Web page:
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Feb 12th
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Salamandre Cellars

Winemaker2006 Newt South Wells, an Aussie-Inspired Red Wine
Newts and salamanders play a big role in winemaker Wells Shoemaker’s life. Not only does his label have a salamander on it, but the cork has one also. Even Shoemaker’s e-mail address has “newt” in it. And the theme continues with his 2006 Newt South Wells (a play on words of Australia’s New South Wales)—a truly gorgeous blend with grapes from Monterey County.

I carry my bottle to Au Midi Restaurant in Aptos, one of my favorite dining spots – owned by Michel and Muriel Loubiere, a delightful French couple. I’m having lunch with a couple of friends, but one of them can’t come at the last minute, so that means we have plenty of Newt South Wells (about $30) to share. Michel opens up the bottle for us and we let it breathe a bit before taking a first sip. Although the winemaker suggests decanting it an hour before serving, there was no way we could wait that long to try it. I ask Michel to try some as well. Here’s a restaurant owner who appreciates a good wine—and it doesn’t have to be French!

The menu at Au Midi completely showcases the talents of chef Muriel, whose passion for cooking French food convinced her husband that she needed a restaurant of her own. Although I often get a plate of mussels, I thought Crispy Goat Cheese—with a baby green salad—sounded healthy and not too filling, so that I would have room for the Chocolate Passion dessert. And when you’ve got a good bottle of wine, it deserves to be paired with good food.

Some years ago, Sandie and Wells Shoemaker took a trip to Australia— admiring the bold, up-front wines made there. The Newt South Wells is in honor of “the uniquely spicy blends” of Aussie wines. When I visited the Barossa Valley wine country, just north of Adelaide, I was bowled over by some of the beautiful wines, so I know what the Shoemakers mean. For this particular wine, Shoemaker blends together 36 percent Cabernet Sauvignon, 36 percent Shiraz, 18 percent Cabernet Franc and 10 percent Primitivo. He says it’s “inky, bold and bulging with fruit.” Not only would I agree with that, but also I would say it’s a versatile wine to be eaten with any food,  and it doesn’t have to be French!

 


Wine Events

Big Basin Vineyards is doing a Spring Release Celebration at their beautiful winery that you won’t want to miss. “This year we will pull out all the stops,” says winemaker Bradley Brown. And by that he means barrel samples, fabulous wines to taste, savory treats to accompany the wines and “funky, jazzy, rockin’ music.” Cost is $10 for customers picking up wines and $20 for others. The event is Saturday and Sunday, April 3 and 4 from noon to 5 p.m.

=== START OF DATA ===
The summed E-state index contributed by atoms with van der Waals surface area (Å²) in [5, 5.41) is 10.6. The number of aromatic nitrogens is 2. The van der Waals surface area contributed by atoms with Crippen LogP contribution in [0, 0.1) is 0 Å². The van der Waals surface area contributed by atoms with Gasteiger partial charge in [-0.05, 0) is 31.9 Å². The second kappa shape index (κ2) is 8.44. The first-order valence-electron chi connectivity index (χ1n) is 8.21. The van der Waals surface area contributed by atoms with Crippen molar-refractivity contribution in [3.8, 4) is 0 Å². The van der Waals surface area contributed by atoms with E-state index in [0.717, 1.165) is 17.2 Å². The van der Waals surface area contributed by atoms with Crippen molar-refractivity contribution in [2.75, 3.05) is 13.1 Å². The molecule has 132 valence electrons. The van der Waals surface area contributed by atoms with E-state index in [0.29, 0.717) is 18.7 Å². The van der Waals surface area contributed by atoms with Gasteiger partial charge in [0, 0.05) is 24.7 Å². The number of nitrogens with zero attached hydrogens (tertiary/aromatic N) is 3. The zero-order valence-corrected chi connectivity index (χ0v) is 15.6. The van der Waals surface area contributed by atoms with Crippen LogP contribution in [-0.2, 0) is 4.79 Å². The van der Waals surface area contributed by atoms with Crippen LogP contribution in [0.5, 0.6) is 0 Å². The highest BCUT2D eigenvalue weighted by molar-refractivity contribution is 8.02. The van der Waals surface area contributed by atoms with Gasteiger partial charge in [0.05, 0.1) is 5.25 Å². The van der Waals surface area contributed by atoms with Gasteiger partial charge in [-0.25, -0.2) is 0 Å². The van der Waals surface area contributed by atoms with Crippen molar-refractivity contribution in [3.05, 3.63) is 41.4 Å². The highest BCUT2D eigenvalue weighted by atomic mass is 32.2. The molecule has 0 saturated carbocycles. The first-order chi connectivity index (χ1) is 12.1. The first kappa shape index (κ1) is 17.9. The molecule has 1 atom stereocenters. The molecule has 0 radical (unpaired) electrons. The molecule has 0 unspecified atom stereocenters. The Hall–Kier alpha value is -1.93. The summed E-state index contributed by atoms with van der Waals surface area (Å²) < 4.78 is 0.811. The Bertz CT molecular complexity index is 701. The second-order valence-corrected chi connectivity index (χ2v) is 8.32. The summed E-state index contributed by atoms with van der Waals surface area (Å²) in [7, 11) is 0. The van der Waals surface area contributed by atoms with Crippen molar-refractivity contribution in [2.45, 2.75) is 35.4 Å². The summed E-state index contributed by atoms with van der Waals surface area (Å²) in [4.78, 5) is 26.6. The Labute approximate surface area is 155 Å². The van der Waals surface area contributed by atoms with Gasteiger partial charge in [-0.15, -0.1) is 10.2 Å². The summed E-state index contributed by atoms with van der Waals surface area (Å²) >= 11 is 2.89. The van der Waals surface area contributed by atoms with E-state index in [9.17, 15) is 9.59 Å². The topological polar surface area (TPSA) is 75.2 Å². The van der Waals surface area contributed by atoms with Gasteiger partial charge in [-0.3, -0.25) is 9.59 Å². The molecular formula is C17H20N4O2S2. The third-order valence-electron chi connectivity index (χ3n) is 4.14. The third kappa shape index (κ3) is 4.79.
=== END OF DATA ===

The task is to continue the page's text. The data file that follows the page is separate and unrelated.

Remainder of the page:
Big Basin Vineyards, 830 Memory Lane, Boulder Creek, 621-8028. bigbasinvineyards.com.

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Heart Me Up

In defense of Valentine’s Day

 

“be(ing) of love (a little) more careful”—e.e. cummings

Wednesday (Feb. 10) is Ash Wednesday, when Lent begins. Friday (Feb. 12) is Lincoln’s 207th birthday. Sunday is Valentine’s Day. On Ash Wednesday, with foreheads marked with a cross of ashes, we hear the words, “From dust thou art and unto dust thou shalt return.” Reminding us that our bodies, made of matter, will remain here on Earth when we are called back. It is our Soul that will take us home again. Lent offers us 40 days and nights of purification in preparation for the Resurrection (Easter) festival (an initiation) and for the Three Spring Festivals (at the time of the full moon)—Aries, Taurus, Gemini. The New Group of World Servers have been preparing since Winter Solstice. The number 40 is significant. The Christ (Pisces World Teacher) was in the desert for 40 days and 40 nights prior to His three-year ministry. The purpose of this desert exile was to prepare his Archangel (light) body to withstand the pressures of the Earth plane (form and matter). We, too, in our intentional purifications and prayers during the 40 days of Lent, prepare ourselves (physical body, emotions, lower mind) to receive and be able to withstand the irradiation of will, love/wisdom and light streaming into the Earth at spring equinox, Easter, and the Three Spiritual Festivals. What is Lent? The Anglo-Saxon word, lencten, comes from an ancient spring festival, agricultural rites marking the transition between winter and summer. The seasons reflect changes in nature (physical world) and humanity responds with social festivals of gratitude and of renewal. There is a purification process, prayerfulness in nature and in humanity in preparation for a great flow of spiritual energies during springtime. Valentine’s Day: Aquarius Sun, Taurus moon. Let us offer gifts of comfort, ease, harmony, beauty and satisfaction. Things chocolate and golden. Venus and Taurus things.

 

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